The UK has the lowest proportion of female engineers in the EU, according to the Women’s Engineering Society and the percentage of girls taking A Level Physics has been stagnant for 20 years.
Urmston Grammar School continues to work hard to address this imbalance; we offer a challenging environment to stimulate curiosity, interest and enjoyment of science in all our students, girls and boys alike.
However, nationally there is huge drop-off in girls in science subjects between GCSE and A Level and a worrying lack of girls taking A Level Physics, a core requirement for a career in engineering.
Women have made up only a quarter of science, technology, engineering and mathematics (STEM) university graduates for the last three years and only a fifth of the STEM workforce according to WISE, the campaign for gender balance in science.
Pressure group Sciencegrrl revealed that one in 10 people asked to name a famous female engineer or scientist chose Isambard Kingdom Brunel – a man.
International Women in Engineering Day on 23 June seeks to highlight careers in engineering and technical roles to girls and celebrate outstanding women engineers to inspire more students to follow in their footsteps.
Every day I see bright, motivated and capable young women ready to take the STEM world by storm. These girls don’t need to change, it is the world that needs to change – because without these would-be engineers it is missing out on half a world of potential. It not for just our girls to challenge the status quo, it must stem from all of us.
We see our work here at Urmston Grammar School as setting our students on the first steps to their future.
From our day field trips and residential field studies; to our science and engineering club; taking part in science fairs and competitions; attending lectures and from participating in joint projects with external organisation to holding the record for the country’s longest running Café Sci, the students’ forum to discuss topical scientific issues in a relaxed atmosphere – we give our pupils the opportunities to make their own future.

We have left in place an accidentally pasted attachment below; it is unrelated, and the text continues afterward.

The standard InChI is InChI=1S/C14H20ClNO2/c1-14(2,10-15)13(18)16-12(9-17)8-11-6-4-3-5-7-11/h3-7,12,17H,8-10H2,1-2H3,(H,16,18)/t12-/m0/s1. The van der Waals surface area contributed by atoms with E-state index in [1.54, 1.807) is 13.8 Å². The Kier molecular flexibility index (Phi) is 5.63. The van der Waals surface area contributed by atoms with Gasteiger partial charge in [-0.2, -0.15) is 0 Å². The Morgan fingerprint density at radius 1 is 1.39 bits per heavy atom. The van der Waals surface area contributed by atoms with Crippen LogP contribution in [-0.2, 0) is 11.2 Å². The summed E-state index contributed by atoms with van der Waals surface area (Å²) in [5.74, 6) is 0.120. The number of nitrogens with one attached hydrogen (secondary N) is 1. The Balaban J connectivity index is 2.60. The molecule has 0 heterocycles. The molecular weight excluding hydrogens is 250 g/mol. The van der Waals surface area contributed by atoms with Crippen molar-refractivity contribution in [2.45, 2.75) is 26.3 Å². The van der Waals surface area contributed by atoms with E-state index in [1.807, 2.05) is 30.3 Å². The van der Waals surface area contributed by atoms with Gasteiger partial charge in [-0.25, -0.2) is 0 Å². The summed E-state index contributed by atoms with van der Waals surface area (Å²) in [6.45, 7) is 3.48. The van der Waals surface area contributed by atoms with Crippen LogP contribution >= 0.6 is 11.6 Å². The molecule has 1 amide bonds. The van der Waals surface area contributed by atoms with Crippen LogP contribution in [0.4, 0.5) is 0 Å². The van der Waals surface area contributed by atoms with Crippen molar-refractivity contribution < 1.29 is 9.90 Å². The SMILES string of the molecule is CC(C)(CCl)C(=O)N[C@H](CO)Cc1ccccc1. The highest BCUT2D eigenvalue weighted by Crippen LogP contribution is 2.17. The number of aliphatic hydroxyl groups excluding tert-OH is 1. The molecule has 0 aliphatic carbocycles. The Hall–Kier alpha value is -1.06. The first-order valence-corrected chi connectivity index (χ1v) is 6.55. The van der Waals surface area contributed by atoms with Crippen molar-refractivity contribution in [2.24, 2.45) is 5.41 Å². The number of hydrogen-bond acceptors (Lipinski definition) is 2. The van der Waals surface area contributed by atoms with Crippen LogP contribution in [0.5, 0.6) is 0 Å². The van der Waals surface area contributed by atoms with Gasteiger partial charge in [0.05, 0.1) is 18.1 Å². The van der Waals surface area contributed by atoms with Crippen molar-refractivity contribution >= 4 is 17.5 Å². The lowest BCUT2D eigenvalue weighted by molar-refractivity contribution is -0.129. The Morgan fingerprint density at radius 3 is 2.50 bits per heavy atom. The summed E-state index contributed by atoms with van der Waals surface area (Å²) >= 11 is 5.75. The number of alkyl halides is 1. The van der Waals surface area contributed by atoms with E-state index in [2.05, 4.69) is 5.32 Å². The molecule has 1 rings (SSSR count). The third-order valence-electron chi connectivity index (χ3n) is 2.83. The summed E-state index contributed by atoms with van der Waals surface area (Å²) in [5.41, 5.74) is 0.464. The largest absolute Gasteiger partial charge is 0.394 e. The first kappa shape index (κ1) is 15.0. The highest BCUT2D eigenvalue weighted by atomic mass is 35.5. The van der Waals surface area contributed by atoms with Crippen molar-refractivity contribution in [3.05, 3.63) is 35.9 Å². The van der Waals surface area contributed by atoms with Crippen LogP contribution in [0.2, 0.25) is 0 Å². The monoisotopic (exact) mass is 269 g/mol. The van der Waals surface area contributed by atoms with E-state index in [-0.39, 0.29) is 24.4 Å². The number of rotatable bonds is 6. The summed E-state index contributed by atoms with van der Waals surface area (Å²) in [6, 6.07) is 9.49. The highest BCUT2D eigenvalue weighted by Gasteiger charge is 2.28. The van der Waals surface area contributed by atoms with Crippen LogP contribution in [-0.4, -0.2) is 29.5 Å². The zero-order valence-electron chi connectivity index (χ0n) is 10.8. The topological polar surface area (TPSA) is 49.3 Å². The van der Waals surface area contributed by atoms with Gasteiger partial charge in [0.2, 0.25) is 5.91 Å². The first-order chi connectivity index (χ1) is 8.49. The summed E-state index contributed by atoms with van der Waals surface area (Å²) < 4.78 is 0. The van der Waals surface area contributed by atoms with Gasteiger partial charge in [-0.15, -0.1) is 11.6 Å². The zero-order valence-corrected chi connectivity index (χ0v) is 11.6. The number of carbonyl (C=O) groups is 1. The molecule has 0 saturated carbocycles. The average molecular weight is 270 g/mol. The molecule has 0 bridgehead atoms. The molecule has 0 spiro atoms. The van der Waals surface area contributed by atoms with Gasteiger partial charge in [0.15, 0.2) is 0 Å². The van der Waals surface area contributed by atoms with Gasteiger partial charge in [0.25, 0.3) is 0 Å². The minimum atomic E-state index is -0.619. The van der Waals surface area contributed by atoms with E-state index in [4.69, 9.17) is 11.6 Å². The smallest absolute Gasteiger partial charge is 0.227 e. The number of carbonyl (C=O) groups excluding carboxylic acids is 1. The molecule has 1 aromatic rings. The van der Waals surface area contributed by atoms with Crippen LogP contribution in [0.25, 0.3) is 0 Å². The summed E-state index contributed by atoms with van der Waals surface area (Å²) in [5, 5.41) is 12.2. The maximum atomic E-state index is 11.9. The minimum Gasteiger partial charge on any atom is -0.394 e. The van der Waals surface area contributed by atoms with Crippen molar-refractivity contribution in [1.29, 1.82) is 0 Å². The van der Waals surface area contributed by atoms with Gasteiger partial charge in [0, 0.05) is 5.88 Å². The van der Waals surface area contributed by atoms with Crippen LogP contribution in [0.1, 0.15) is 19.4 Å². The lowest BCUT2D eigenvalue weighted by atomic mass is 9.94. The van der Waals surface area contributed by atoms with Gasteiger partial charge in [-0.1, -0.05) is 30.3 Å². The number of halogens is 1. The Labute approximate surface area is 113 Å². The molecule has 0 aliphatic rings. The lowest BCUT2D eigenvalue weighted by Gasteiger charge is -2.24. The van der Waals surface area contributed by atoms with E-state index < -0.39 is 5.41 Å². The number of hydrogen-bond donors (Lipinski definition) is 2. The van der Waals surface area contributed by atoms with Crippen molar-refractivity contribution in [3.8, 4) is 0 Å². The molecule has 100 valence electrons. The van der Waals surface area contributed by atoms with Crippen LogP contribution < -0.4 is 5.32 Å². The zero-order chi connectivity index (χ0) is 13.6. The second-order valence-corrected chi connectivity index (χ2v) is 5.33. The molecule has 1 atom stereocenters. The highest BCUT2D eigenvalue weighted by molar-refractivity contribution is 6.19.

Girls are acknowledged as equals and colleagues in our labs and classrooms and their experiences here will set their expectation that they will be welcomed and free from conscious and subconscious bias in education, workplaces and society at large.
The ever-expanding sector of engineering offers an extraordinary world of possibilities – a world which needs brilliant young women, with all their practical, collaborative, problem-solving skills.
Impressively summed up by Naomi Climer, the first president of the Institution of Engineering and Technology (IET) 2015/6 in the Guardian in 2015: saying:
Engineering is the application of mathematics and scientific, economic, social, and practical knowledge in order to invent, innovate, design, build, maintain, research, and improve structures, machines, tools, systems, components, materials, processes, solutions, and organisations.
She added: “What so many young people don’t realise is that engineering will give you work wherever you want: in the office or out of doors; on your own or as part of a team; working with computers or without them. You could work with food, chemicals, machines, electronics, bridges or railways or design software. It is an amazing range.”
“The more mixed is the membership of any team – whether that is in terms of gender or age or class – the better it is at coming up with solutions to problems, and engineers are by definition problem-solvers. So again it makes it important to get as many women involved as possible.”